Monday, October 31
Ex-offenders will be able to get more help finding jobs due to a $50,000 grant from the U.S. Department of Justice that will help the city strengthen its Fresh Start program, Jackson Mayor Harvey Johnson Jr. said today.
A little more than a week before Election Day, various political and advocacy groups are lobbying voters in hopes of swaying their votes on three ballot initiatives.
The Wolfman makes a Halloween appearance in Jackson tonight. He'll be howling in Belhaven for the last performance of "The Monster Monologues." He has a few things he needs to get off his chest, such as recalling what he did the night before. It's complicated having two lives inside one body.
6 p.m., Jackson Touchdown Club Meeting, at River Hills Country Club (3600 Ridgewood Road). Members of the athletic organization meet weekly at 6 p.m. during the football season. This week's speaker is former JSU coach Joe Gilliam Sr. $280 individual membership, $1200 corporate membership; call 601-506-3186.
Mount Helm Baptist Church will host a community education forum Tuesday night to inform voters about three voter initiatives that will appear on the Nov. 8 ballot.
Friday, October 28
A Jackson public school has received national recognition for its part in making the fine arts a component of students' education. The school also received a grant to support its arts program.
Early childhood education, the creative economy and interracial cooperation are crucial to Mississippi's economic development, state business leaders say.
Todd Logan was working on a play at his Evanston, Ill., home in 2009 when he heard Attorney General Eric Holder say in spite of Obama's election there continues to be serious racial divide in America. The play he was writing was about that very subject.
This week you'll be in for a fun and frightful Halloween weekend with spooky events taking place all over Jackson and surrounding areas. The "A Time for Sharing" exhibit at the Mississippi Library Commission (3881 Eastwood Drive) ends today. The event is free; call 601-432-4056. Tonight, the Delta Mountain Boys play at the High Note Jam at 5:30 p.m. at the Mississippi Museum of Art's Art Garden (380 S. Lamar St.). Admission is free, and there will be food for sale; call 601-960-1515. Vine-yl Night is at 5:30 p.m. at North Midtown Arts Center. Admission is free; call 601-376-9404. Also, Dreamz JXN hosts the Halloween Costume Ball featuring DJ Jonasty. Finally, Jazz Night Live is at 7 p.m. at circa. Urban Artisan Living (2771 Old Canton Road). Normal admission is $12, and $16 for reserved seating; call 601-362-8484. Need more options? See our Best Bets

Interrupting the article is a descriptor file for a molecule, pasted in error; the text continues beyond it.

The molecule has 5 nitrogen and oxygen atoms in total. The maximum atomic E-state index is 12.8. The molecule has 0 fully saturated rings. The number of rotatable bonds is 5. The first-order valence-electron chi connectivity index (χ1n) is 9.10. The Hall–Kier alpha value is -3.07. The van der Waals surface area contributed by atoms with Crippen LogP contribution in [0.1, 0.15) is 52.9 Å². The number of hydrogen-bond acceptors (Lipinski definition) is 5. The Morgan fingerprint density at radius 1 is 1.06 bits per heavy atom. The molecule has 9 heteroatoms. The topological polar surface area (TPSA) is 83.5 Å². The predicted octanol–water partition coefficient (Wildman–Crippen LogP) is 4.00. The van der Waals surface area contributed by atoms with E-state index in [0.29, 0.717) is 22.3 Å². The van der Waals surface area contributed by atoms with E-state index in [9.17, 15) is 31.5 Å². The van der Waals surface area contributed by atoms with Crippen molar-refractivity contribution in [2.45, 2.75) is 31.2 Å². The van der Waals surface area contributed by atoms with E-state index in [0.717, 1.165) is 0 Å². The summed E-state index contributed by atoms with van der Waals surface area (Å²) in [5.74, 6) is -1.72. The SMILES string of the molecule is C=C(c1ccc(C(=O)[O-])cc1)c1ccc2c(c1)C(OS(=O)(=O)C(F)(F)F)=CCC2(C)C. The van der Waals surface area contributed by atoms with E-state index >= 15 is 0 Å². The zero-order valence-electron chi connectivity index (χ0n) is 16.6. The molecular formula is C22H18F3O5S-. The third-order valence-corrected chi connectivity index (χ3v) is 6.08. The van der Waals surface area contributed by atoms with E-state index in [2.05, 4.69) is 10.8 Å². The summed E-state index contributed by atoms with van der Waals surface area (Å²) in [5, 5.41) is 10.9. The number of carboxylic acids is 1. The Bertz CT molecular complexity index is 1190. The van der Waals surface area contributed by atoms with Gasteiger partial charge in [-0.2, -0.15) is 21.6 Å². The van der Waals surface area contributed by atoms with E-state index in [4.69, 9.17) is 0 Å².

More than 20 medical professionals held a press conference at the state Capitol yesterday to speak out against a ballot initiative that would redefine the word "person" or "persons" in the state Constitution to "include every human being from the moment of fertilization, cloning or the functional equivalent thereof."
Thursday, October 27
The Jackson Redevelopment Authority is considering establishing a special tax district to helping finance a $27-million parking garage and adjoining commercial space in the Old Capitol Green development.
Limiting eminent domain to public projects only is a "job killer," Bishop Ronnie Crudup, senior pastor of New Horizon Church International, said yesterday.
A photojournalist who worked on some of the most important civil-rights stories the Jackson Free Press published opens a new exhibit tonight in Oxford. Kate Medley exhibits her work in the show "Roadside Fare," hanging at the University of Mississippi now through Jan. 16.
On Oct. 31, the world's population is projected to reach 7 billion.
Wednesday, October 26
The members of Wooden Finger all have different ideas of how certain songs are going to sound when they come together to make music. They begin playing, and the creative process evolves the songs into something better than any of them had imagined.
Rocktwang is one way Jackson native Jason Turner describes his music. Southern rock, alt-country, Americana-whatever you call it, it's a genre that is versatile enough to appeal to many tastes. As evidence, The Jason Turner Band won the 2011 Bulldog Bash contest, C Spire Wireless announced in September.